Top five reasons why Spurs are better off without Van Gaal

Louis Van Gaal

Incoming Manchester United boss has admitted he was "very close, very close” to joining Tottenham Hotspur after the World Cup.

As reported in The Independent, the Netherlands head coach said: "As a little boy I was a fan of Tottenham Hotspur with the team of Jimmy Greaves when he was the champion. Jimmy Greaves was my idol, so I was very close."

Despite Tottenham frustrated at missing out on their number one target, is it possible the North London club have actually swerved a bullet by the Dutchman's decision to replace David Moyes at Manchester Utd rather than take up the reigns at White Hart Lane.

Spurs fans may feel they've lost out, but after the recent appointment of Mauricio Pochettino, here's five reasons why Spurs are better off without Van Gaal.

He creates divisions in the dressing room

Van Gaal is well known throughout Europe for his, shall we say, uncompromising style of management. The Dutch coach regularly falls out with players and can create disharmony within a dressing room. It's well documented that Van Gaal fell out with star players Luca Toni at Bayern and Rivaldo at Barcelona.

Sometimes as a manager you have to make tough decisions and discipline even your best players, but his reckless nature and demanding methods may rub too many players up the wrong way and have a negative effect on performances.

His recent record isn't that great

Not since his glory days at Ajax and Barcelona in the 90's has Van Gaal created great sides. At Ajax he won three Eredivisie titles and the Champions League in 1995 with a young Ajax side that included future stars Edwin Van Der Sar, Clarence Seedorf and Edgar Davids. After that he moved to the Nou Camp in 1997 and went on to win La Liga but since then, his results have been increasingly average.

In his first stint as head coach of the Dutch national team, they failed to qualify for the 2002 World Cup in Japan and South Korea. After that he returned to Barcelona but was fired in January 2003 with the club just three points above the relegation zone. He set about rebuilding his career and won another Eredivisie title with AZ Alkmaar in 2009, but despite taking Bayern to the Champions League final in 2010, it was by no means a great Bayern side.

He falls out with the press and club's hierarchy

The Dutchman is never afraid to say what's on his mind and famously fell out with the Spanish press while at Barcelona. Despite his success in Catalonia, he was criticised and eventually left, remarking "Amigos de la prensa. Yo me voy. Felicidades." (Friends of the press. I am leaving. Congratulations).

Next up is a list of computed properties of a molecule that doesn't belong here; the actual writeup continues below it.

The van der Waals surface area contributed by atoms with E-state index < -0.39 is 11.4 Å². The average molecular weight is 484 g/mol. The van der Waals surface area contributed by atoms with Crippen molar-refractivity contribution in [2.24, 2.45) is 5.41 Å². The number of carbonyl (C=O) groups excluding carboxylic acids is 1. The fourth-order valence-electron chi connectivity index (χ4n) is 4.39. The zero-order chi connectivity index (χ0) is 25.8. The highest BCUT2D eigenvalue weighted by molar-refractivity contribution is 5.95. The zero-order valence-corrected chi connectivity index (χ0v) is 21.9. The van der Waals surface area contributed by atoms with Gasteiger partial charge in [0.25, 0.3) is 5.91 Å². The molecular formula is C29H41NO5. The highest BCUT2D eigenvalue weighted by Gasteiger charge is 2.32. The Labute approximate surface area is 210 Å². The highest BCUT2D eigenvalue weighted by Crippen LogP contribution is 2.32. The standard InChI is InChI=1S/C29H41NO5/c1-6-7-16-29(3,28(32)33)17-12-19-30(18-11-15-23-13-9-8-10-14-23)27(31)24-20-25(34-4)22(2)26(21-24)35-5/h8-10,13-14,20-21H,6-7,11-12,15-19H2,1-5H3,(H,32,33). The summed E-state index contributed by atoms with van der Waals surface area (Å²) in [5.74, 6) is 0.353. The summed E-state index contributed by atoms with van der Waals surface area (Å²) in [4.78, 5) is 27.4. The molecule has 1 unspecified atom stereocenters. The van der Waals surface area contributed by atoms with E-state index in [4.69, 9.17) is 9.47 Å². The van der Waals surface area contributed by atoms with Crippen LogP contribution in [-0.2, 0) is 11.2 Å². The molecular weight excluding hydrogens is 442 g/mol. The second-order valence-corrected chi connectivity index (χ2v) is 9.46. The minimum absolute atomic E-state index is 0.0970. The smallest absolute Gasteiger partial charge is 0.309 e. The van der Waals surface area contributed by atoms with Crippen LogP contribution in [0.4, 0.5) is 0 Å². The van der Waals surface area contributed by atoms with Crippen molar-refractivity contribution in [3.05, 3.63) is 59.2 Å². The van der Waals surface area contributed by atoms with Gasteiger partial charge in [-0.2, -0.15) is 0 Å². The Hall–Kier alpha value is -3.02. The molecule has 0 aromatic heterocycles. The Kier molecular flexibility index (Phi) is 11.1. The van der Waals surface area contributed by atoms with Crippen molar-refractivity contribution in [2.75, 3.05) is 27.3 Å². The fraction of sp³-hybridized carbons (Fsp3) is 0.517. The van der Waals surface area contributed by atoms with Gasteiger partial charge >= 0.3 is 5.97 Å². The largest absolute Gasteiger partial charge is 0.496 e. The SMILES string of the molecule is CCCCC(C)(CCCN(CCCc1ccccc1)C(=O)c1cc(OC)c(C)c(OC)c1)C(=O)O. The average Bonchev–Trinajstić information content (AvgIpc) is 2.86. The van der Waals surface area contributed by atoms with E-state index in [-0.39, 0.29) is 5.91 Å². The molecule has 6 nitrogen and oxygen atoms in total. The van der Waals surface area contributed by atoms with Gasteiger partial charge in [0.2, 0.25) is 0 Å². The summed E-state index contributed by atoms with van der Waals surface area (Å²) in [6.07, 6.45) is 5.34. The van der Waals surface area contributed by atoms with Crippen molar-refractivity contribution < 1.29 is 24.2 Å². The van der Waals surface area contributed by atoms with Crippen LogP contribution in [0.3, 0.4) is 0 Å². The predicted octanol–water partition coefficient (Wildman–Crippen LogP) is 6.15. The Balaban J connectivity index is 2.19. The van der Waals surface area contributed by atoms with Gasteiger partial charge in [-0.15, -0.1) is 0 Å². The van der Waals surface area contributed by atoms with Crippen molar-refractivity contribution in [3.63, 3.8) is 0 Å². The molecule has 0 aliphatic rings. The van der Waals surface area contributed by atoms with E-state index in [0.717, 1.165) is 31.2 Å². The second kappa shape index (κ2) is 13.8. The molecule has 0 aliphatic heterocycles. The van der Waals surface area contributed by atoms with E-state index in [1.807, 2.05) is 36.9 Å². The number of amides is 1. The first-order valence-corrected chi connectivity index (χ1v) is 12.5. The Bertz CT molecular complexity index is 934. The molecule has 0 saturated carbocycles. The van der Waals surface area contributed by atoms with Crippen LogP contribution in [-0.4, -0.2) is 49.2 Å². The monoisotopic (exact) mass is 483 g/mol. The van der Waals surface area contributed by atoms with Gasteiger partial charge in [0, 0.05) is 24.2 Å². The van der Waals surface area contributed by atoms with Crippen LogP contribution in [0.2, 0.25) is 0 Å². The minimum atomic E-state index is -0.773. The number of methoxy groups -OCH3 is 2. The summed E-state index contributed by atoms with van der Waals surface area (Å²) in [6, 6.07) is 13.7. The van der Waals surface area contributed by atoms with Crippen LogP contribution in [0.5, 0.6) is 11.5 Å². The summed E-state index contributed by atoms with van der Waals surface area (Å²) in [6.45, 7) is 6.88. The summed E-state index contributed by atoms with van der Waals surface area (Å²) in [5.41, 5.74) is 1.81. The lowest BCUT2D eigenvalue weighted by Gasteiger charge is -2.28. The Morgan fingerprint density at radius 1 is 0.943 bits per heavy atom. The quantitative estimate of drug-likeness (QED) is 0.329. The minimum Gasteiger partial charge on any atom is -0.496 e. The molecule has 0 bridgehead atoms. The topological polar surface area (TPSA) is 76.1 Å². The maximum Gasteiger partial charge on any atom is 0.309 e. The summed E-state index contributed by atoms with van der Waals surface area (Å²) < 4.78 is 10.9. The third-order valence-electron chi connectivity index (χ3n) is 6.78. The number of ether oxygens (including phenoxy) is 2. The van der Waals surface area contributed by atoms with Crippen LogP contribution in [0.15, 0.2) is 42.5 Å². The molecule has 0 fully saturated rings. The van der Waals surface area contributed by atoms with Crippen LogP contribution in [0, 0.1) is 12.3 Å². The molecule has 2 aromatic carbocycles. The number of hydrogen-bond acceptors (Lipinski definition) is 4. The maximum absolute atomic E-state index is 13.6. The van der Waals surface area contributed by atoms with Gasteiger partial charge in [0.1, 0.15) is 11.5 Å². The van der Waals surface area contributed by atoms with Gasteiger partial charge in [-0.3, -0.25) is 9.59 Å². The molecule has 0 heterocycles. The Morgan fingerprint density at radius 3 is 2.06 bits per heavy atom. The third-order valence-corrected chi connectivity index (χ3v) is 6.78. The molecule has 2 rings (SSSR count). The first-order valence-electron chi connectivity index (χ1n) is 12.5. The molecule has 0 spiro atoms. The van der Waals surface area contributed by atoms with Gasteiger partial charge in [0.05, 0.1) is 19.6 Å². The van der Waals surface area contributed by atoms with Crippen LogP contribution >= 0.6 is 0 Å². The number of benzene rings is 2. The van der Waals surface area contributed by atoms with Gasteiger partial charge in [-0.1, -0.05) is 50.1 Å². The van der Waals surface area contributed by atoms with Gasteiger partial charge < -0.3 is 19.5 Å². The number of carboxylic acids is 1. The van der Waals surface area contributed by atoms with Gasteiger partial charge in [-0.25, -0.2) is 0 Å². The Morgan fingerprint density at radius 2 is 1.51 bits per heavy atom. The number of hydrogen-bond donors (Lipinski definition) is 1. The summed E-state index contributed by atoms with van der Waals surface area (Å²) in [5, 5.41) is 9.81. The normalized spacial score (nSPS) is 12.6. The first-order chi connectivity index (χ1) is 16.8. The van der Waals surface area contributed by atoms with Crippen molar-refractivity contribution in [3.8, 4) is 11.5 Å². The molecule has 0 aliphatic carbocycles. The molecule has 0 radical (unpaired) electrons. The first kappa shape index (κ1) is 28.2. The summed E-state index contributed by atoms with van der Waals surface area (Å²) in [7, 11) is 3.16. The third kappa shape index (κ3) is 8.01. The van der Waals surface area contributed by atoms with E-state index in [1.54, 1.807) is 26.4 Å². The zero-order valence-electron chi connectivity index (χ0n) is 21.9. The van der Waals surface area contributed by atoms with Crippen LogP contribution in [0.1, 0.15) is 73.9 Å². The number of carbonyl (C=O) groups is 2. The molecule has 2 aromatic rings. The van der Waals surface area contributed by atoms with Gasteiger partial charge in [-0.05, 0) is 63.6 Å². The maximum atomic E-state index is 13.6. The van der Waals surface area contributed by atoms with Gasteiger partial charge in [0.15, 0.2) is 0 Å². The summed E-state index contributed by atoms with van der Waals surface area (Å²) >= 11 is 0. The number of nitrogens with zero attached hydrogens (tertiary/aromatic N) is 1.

A decade later in Munich, he fell out with the notorious Bayern hierarchy when he dropped experienced goalkeeper Hans-Jörg Butt, for inexperienced youngster, Thomas Kraft. Bayern’s season nosedived and it gave the club's hierarchy - who weren't big fans of Van Gaal in the first place - the perfect opportunity to fire him. Uli Hoeness, the former club president, said once Butt was dropped it all “started to get messy”.

Van Gaal's outspoken manner probably wouldn't have gone down well with Tottenham chairman Daniel Levy, who has shown to be ruthless when it comes to managers. Missing out on Van Gaal has probably saved a big bust up and Spurs having to fork out for a large pay-off. 

Pochettino is proven in the Premier League

When Mauricio Pochettino took over from Nigel Adkins at Southampton in January 2013, the club looked destined for relegation but the Argentine successfully guided them to safety in his first four months in charge. During his first full season he helped the Saints finish a highly respectable eighth with his side winning plaudits for their attacking style of play.

He got the best out of young players Adam Lallana, Luke Shaw and Jay Rodriguez and managed to mix substance and style with great success. Compare this to Van Gaal who has no Premier League pedigree, the White Hart Lane outfit can relax knowing Pochettino has already proven himself in England.

Tottenham's players don't suit his 4-3-3 formation

Under Andre Villas Boas and interim manager Tim Sherwood, Tottenham played a 4-4-1-1 formation with varied success. The problem they would face is Van Gaal is a big fan of the 4-3-3 formation but currently, Spurs don't have the players to do that.

After last summer's wasteful spending of over £100 million, Levy and the club board might be unwilling to spend a lot on new players. Pochettino on the other hand played 4-4-1-1 at Southampton and has already shown what he can do with young players, good tactics and a low budget.

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